Scientific American

Using data from the James Webb Space Telescope, postdoc Rohan Naidu and his colleagues discovered a candidate galaxy in the early universe that is one of two candidate galaxies older than any others known before, reports Jonathan O'Callaghan for Scientific American.

BBC

Prof. Neil Gershenfeld and graduate student Amira Abdel-Rahma speak with BBC Digital Planet reporters Gareth Mitchell and Ghislaine Boddington about their research developing tiny robots that can assemble themselves into structures, vehicles or even larger robots. “The main objective of this research is the robot can have a few choices,” says Abdel-Rahma. “First it can build the structure, the second choice is it could self-replicate or clone… the third, it could evolve and build a bigger robot.”

Fox News

Paul Best reports for Fox Business on how MIT researchers are developing tiny robots with built-in intelligence that can allow them to assemble into structures, vehicles or even larger robots.

Popular Science

Scientists from around the world, including researchers at MIT, have found evidence of past chemical reactions between liquid water and carbon-compounds on Mars, reports Laura Baisas for Popular Science. “We believe we have found these kinds of liquid water environments and organic compounds together. That’s sort of the limit to how we can describe what we call habitability,” explains postdoc Eva Linghan Scheller.

Popular Science

Researchers from MIT’s Center for Bits and Atoms are developing fully autonomous robots that can work together to assemble “almost any conceivable structure or product, including bigger iterations of themselves as their projects scale larger,” reports Andrew Paul for Popular Science. “Potential uses include building structures to aid in protection against sea level rise and coastal erosion,” writes Paul, “as well as 3D printed houses and space habitat construction.”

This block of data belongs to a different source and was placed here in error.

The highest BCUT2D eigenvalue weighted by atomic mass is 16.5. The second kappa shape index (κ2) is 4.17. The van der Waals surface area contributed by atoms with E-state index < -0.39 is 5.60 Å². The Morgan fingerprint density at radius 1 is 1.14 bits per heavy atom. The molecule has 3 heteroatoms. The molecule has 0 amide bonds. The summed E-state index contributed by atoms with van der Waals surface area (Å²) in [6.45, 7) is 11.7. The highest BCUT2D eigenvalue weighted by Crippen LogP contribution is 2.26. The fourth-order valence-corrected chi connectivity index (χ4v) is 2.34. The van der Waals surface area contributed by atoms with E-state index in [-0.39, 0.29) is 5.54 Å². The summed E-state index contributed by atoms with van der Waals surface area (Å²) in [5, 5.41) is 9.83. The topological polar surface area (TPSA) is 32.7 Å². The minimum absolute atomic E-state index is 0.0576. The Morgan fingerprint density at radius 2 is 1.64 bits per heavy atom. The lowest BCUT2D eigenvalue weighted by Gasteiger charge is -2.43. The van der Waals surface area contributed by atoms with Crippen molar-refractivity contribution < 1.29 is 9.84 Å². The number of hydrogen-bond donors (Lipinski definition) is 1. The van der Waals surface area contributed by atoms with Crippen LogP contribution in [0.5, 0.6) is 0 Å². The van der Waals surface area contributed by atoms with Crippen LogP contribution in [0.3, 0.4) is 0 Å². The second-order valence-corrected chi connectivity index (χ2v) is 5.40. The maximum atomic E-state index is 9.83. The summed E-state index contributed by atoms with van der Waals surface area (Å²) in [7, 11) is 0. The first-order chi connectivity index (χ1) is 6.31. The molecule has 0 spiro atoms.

The Washington Post

A team of scientists, including researchers from MIT, have found that Martian rocks uncovered by NASA’s Perseverance contain “signs of a watery past and are loaded with the kind of organic molecules that are the foundations for life as we know it,” reports Joel Achenbach for The Washington Post. “On balance, we are actually super lucky that there are igneous rocks in the crater, and that we happened to land right on them, since they are ideal for determining ages and studying the past history of Mars’ magnetic field,” says Prof. Benjamin Weiss.

VICE

NASA’s Perseverance rover has uncovered evidence of habitable conditions that once existed on Mars, reports Becky Ferreira for Vice. “In that kind of environment, we’re seeing very, very strange chemistry which is not common on Earth at all, but seems to be more common on Mars because we’ve seen these kinds of materials in almost all the missions now,” says postdoctoral fellow Eva Scheller.

TechCrunch

Researchers from MIT’s Center for Bits and Atoms are developing robots that can effectively self-assemble and could even build large structures, reports Brian Heater for TechCrunch. “At the system’s center are voxels (a term borrowed from computer graphics), which carry power and data that can be shared between pieces,” writes Heater. “The pieces form the foundation of the robot, grabbing and attaching additional voxels before moving across the grid for further assembly.”